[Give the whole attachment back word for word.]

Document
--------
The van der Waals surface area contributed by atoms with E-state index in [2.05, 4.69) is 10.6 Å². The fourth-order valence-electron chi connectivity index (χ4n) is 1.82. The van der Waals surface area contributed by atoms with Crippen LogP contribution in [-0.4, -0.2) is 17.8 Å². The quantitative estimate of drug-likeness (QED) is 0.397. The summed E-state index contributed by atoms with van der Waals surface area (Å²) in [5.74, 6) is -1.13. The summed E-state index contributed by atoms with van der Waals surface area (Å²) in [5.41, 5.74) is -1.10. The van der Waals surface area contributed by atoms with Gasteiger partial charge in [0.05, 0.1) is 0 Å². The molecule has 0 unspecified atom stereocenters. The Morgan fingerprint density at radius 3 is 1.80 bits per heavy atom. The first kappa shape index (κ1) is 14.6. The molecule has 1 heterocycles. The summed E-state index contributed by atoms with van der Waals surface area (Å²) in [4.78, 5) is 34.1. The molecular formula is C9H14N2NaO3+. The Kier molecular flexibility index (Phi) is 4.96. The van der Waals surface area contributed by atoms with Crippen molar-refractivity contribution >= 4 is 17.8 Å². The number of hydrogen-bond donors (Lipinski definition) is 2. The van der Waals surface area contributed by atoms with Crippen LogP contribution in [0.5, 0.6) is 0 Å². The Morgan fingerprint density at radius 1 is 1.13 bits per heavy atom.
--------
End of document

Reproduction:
The van der Waals surface area contributed by atoms with E-state index in [2.05, 4.69) is 10.6 Å². The fourth-order valence-electron chi connectivity index (χ4n) is 1.82. The van der Waals surface area contributed by atoms with Crippen LogP contribution in [-0.4, -0.2) is 17.8 Å². The quantitative estimate of drug-likeness (QED) is 0.397. The summed E-state index contributed by atoms with van der Waals surface area (Å²) in [5.74, 6) is -1.13. The summed E-state index contributed by atoms with van der Waals surface area (Å²) in [5.41, 5.74) is -1.10. The van der Waals surface area contributed by atoms with Gasteiger partial charge in [0.05, 0.1) is 0 Å². The molecule has 0 unspecified atom stereocenters. The Morgan fingerprint density at radius 3 is 1.80 bits per heavy atom. The first kappa shape index (κ1) is 14.6. The molecule has 1 heterocycles. The summed E-state index contributed by atoms with van der Waals surface area (Å²) in [4.78, 5) is 34.1. The molecular formula is C9H14N2NaO3+. The Kier molecular flexibility index (Phi) is 4.96. The van der Waals surface area contributed by atoms with Crippen molar-refractivity contribution >= 4 is 17.8 Å². The number of hydrogen-bond donors (Lipinski definition) is 2. The van der Waals surface area contributed by atoms with Crippen LogP contribution in [0.5, 0.6) is 0 Å². The Morgan fingerprint density at radius 1 is 1.13 bits per heavy atom.